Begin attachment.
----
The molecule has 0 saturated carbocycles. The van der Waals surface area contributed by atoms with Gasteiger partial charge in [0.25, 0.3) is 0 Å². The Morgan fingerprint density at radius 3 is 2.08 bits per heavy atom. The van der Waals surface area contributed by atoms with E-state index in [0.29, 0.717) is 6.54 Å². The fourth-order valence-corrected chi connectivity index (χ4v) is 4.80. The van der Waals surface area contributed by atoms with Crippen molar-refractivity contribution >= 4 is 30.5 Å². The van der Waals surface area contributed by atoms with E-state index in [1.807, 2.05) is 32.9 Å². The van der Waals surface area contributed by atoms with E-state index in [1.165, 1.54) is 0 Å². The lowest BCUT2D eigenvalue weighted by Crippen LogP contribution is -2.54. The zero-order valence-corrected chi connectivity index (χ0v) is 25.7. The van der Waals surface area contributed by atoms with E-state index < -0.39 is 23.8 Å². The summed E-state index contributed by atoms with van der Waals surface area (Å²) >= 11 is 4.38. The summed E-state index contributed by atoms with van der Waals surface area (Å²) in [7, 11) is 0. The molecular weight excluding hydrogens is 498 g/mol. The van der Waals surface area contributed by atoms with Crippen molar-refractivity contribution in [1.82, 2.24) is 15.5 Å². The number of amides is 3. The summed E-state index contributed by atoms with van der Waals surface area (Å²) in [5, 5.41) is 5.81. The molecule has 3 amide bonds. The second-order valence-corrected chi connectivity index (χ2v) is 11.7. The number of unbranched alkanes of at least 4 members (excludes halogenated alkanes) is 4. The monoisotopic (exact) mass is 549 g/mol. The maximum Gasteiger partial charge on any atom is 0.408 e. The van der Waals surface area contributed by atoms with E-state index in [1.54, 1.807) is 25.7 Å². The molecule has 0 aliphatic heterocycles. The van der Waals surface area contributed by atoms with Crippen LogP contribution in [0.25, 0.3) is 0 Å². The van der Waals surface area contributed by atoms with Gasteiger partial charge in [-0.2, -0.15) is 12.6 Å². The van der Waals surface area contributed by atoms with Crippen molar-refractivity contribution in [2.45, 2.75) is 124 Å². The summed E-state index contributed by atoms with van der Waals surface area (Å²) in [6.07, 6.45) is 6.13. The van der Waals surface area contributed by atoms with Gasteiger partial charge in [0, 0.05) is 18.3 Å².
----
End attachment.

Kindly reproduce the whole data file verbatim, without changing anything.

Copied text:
The molecule has 0 saturated carbocycles. The van der Waals surface area contributed by atoms with Gasteiger partial charge in [0.25, 0.3) is 0 Å². The Morgan fingerprint density at radius 3 is 2.08 bits per heavy atom. The van der Waals surface area contributed by atoms with E-state index in [0.29, 0.717) is 6.54 Å². The fourth-order valence-corrected chi connectivity index (χ4v) is 4.80. The van der Waals surface area contributed by atoms with Crippen molar-refractivity contribution >= 4 is 30.5 Å². The van der Waals surface area contributed by atoms with E-state index in [1.807, 2.05) is 32.9 Å². The van der Waals surface area contributed by atoms with E-state index in [1.165, 1.54) is 0 Å². The lowest BCUT2D eigenvalue weighted by Crippen LogP contribution is -2.54. The zero-order valence-corrected chi connectivity index (χ0v) is 25.7. The van der Waals surface area contributed by atoms with E-state index < -0.39 is 23.8 Å². The summed E-state index contributed by atoms with van der Waals surface area (Å²) >= 11 is 4.38. The summed E-state index contributed by atoms with van der Waals surface area (Å²) in [7, 11) is 0. The molecular weight excluding hydrogens is 498 g/mol. The van der Waals surface area contributed by atoms with Crippen molar-refractivity contribution in [1.82, 2.24) is 15.5 Å². The number of amides is 3. The summed E-state index contributed by atoms with van der Waals surface area (Å²) in [5, 5.41) is 5.81. The molecule has 3 amide bonds. The second-order valence-corrected chi connectivity index (χ2v) is 11.7. The number of unbranched alkanes of at least 4 members (excludes halogenated alkanes) is 4. The monoisotopic (exact) mass is 549 g/mol. The maximum Gasteiger partial charge on any atom is 0.408 e. The van der Waals surface area contributed by atoms with E-state index in [1.54, 1.807) is 25.7 Å². The molecule has 0 aliphatic heterocycles. The van der Waals surface area contributed by atoms with Crippen LogP contribution in [0.25, 0.3) is 0 Å². The van der Waals surface area contributed by atoms with Gasteiger partial charge in [-0.2, -0.15) is 12.6 Å². The van der Waals surface area contributed by atoms with Crippen molar-refractivity contribution in [2.45, 2.75) is 124 Å². The summed E-state index contributed by atoms with van der Waals surface area (Å²) in [6.07, 6.45) is 6.13. The van der Waals surface area contributed by atoms with Gasteiger partial charge in [0, 0.05) is 18.3 Å².